Volume 12, 2012
Possibilities of Embodiment
Corps animal et corps humain
l’« eff acement » de la propriété. À la naissance de l’institution chez Merleau-Ponty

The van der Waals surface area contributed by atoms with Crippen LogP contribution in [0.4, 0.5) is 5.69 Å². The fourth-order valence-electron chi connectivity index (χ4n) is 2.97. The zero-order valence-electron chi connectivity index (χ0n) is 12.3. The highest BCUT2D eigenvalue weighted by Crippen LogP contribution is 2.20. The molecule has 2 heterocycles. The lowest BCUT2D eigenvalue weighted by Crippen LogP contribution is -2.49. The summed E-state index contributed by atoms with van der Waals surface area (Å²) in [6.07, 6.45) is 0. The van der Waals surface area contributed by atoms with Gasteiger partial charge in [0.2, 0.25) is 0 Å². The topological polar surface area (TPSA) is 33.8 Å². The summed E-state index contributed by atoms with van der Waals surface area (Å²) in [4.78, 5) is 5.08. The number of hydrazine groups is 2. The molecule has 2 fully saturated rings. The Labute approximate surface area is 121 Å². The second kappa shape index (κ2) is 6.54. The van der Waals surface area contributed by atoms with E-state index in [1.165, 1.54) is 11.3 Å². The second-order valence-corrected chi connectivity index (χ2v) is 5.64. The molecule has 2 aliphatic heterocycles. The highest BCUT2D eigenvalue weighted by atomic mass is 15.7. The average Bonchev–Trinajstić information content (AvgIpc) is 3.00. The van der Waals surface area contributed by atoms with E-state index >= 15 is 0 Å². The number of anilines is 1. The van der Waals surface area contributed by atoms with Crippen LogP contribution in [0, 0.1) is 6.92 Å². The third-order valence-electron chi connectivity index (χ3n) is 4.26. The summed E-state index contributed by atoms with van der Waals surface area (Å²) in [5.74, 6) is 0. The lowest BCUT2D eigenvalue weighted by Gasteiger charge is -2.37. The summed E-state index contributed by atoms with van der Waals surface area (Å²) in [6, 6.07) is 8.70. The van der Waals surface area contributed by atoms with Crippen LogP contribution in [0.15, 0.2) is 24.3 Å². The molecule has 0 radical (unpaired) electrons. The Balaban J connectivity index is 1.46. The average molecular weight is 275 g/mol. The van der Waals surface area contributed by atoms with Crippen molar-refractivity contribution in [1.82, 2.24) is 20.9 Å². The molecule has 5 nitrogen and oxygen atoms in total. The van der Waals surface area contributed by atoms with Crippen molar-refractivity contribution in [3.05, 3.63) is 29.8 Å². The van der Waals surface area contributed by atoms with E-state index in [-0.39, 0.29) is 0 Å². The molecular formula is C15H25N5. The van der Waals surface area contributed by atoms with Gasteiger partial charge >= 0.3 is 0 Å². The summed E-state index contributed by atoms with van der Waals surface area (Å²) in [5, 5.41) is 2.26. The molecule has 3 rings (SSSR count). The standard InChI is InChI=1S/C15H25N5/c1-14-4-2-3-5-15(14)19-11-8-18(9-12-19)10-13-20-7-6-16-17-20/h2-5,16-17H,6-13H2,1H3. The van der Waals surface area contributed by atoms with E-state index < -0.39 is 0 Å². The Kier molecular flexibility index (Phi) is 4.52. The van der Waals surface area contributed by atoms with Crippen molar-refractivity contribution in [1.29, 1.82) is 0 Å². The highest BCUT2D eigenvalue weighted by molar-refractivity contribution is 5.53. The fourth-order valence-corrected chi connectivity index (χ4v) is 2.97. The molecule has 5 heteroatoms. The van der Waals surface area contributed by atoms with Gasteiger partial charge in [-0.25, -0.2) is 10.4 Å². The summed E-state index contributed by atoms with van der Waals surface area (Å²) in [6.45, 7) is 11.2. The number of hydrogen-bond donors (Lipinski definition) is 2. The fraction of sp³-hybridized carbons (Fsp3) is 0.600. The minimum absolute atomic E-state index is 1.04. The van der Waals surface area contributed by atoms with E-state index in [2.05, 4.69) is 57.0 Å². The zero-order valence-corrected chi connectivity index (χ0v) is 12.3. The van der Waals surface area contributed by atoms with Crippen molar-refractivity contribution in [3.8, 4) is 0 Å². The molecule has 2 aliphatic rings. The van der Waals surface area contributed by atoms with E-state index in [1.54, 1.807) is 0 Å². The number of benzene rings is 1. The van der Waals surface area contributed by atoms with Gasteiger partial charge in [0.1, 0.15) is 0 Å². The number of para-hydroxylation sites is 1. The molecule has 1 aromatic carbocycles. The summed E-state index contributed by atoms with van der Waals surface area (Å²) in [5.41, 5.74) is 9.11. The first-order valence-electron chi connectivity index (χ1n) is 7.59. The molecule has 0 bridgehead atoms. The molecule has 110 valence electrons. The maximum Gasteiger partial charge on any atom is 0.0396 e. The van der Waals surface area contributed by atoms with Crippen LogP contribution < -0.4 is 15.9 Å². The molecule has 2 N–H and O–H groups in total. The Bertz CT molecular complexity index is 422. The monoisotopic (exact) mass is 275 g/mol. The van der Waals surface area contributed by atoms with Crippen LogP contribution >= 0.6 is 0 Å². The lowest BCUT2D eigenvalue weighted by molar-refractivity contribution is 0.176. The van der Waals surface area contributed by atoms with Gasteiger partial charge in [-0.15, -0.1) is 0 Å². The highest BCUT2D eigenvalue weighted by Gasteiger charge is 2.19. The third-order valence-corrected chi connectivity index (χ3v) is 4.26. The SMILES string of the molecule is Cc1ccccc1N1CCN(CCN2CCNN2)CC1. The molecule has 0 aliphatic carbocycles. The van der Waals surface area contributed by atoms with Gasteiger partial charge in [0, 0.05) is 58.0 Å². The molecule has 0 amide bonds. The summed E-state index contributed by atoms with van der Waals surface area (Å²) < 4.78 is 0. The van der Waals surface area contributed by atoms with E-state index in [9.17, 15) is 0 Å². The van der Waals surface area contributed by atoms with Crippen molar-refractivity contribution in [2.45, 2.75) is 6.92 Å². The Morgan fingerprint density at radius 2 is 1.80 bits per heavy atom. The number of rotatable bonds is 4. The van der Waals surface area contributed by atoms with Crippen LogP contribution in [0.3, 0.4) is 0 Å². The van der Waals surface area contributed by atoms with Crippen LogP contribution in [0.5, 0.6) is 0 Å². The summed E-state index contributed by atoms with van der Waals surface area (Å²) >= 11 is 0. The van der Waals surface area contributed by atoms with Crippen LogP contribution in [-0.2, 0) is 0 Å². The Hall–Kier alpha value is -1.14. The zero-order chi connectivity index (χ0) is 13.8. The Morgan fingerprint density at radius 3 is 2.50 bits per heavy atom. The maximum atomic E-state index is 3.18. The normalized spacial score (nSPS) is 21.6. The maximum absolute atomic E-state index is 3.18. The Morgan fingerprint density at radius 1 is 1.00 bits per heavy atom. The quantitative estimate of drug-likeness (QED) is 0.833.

The purpose of this article is to show that in Merleau-Ponty’s lesser known works, one can find a path leading toward a phenomenology of the body that would not risk the “ambiguity of the flesh,” as The Visible and the Invisible is often charged with, but instead would sustain the ontology of nature that one finds in the “Working Notes” added to Merleau-Ponty’s last writings. Analyzing first his concept of nature, as it was developed in his courses at the Collège de France, the proposed aim of this text is to question anthropological difference by focusing on Merleau-Ponty’s interpretation of the contemporary sciences, whereby the Ineinander between the physical, living, and human orders is re-founded by a new, negative concept of nature. By deconstructing classical ontology and its understanding of space, time, and objectivity, and by returning to the domain of perception, this new concept offers a novel way to reveal the advent of life in nature, its institution, and the emergence of a new corporeity in life itself. The model of Merleau-Ponty’s essential concept of institution becomes birth, and therefore the human body will no longer be interpreted as “one’s own body,” but rather will be understood, in a radically a-subjective way, as from, and based on, the participation of our perception with animality. Thereby, the concept of “ownness” becomes secondary; however, the notion of institution, established against the lexicon of consciousness and subjectivity, opens another sense of anthropological difference, one that is based only on the experiences of corporeity.